Prevalence of Undetected Genital Tract Premalignancy and Malignancy in Hong Kong Women Undergoing Hysterectomy for Uterine Prolapse Abstract

Yui-Shing CHEUNG, Chi-Wai TUNG, Anny WM TONG, Willy Cecilia CHEON
Department of Obstetrics and Gynaecology, Queen Elizabeth Hospital, Jordan, Hong Kong
Objective: To determine the prevalence of undetected genital tract malignancy and pre-malignancy in women who underwent hysterectomy for pelvic organ prolapse (POP).
Methods: This was a retrospective study of 497 women who underwent vaginal hysterectomy or laparoscopicassisted vaginal hysterectomy for POP from 2005 to 2014 at a local hospital. The prevalence of malignancy and pre-malignancy was compared between pre-menopausal and post-menopausal patients as well as between those with symptoms of malignancy and those without.
Results: Of the 497 women studied, 415 (83.5%) were menopausal and only 67 (13.5%) had symptoms suggestive of malignancy. Two (0.5%) uterine malignancies, one (0.2%) cervical cancer, and one (0.2%) borderline ovarian tumour were detected in four asymptomatic patients, two of whom were menopausal. Twelve patients had pre-malignant conditions, including five cases of cervical intraepithelial neoplasia, six cases of endometrial hyperplasia, and one case of vaginal intraepithelial neoplasia. Five of the patients were asymptomatic, and nine were menopausal. The overall risk of missed malignancy and pre-malignancy was 0.8% and 2.4%, respectively, in women who underwent hysterectomy for POP.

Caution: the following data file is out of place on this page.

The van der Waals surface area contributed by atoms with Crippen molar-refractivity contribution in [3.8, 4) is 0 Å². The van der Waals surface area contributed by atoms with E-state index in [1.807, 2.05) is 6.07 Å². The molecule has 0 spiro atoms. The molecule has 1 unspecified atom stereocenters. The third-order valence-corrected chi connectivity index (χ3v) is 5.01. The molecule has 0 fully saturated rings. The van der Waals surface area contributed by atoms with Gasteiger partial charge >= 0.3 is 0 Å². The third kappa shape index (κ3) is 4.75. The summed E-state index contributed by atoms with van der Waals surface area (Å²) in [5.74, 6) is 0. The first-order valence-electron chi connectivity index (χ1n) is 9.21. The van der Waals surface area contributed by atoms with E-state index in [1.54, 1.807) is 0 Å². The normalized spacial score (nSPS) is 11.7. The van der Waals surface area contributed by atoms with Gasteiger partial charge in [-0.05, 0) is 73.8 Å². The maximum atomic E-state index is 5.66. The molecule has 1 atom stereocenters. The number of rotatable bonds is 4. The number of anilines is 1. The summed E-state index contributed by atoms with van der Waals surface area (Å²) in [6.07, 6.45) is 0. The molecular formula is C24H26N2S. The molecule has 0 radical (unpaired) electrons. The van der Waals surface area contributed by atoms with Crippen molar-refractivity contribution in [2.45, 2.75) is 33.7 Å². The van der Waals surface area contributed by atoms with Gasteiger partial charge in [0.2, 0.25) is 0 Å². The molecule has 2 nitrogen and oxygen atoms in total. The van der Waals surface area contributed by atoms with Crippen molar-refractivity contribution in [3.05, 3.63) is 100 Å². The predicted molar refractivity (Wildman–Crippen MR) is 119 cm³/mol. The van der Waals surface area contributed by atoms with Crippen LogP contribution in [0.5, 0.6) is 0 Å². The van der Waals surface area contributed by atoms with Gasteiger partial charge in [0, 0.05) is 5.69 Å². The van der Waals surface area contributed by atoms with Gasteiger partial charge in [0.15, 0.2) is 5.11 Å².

Conclusion: Routine histological examination of the hysterectomy specimens is recommended. Comprehensive preoperative examination is important especially in patients with symptoms suggestive of malignancy. Counselling of patients about the risks of missing malignancy is important in those who opt for uterus-preserving surgery.
Hong Kong J Gynaecol Obstet Midwifery 2018; 18(1):30–5
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  Print ISSN:1608-9367
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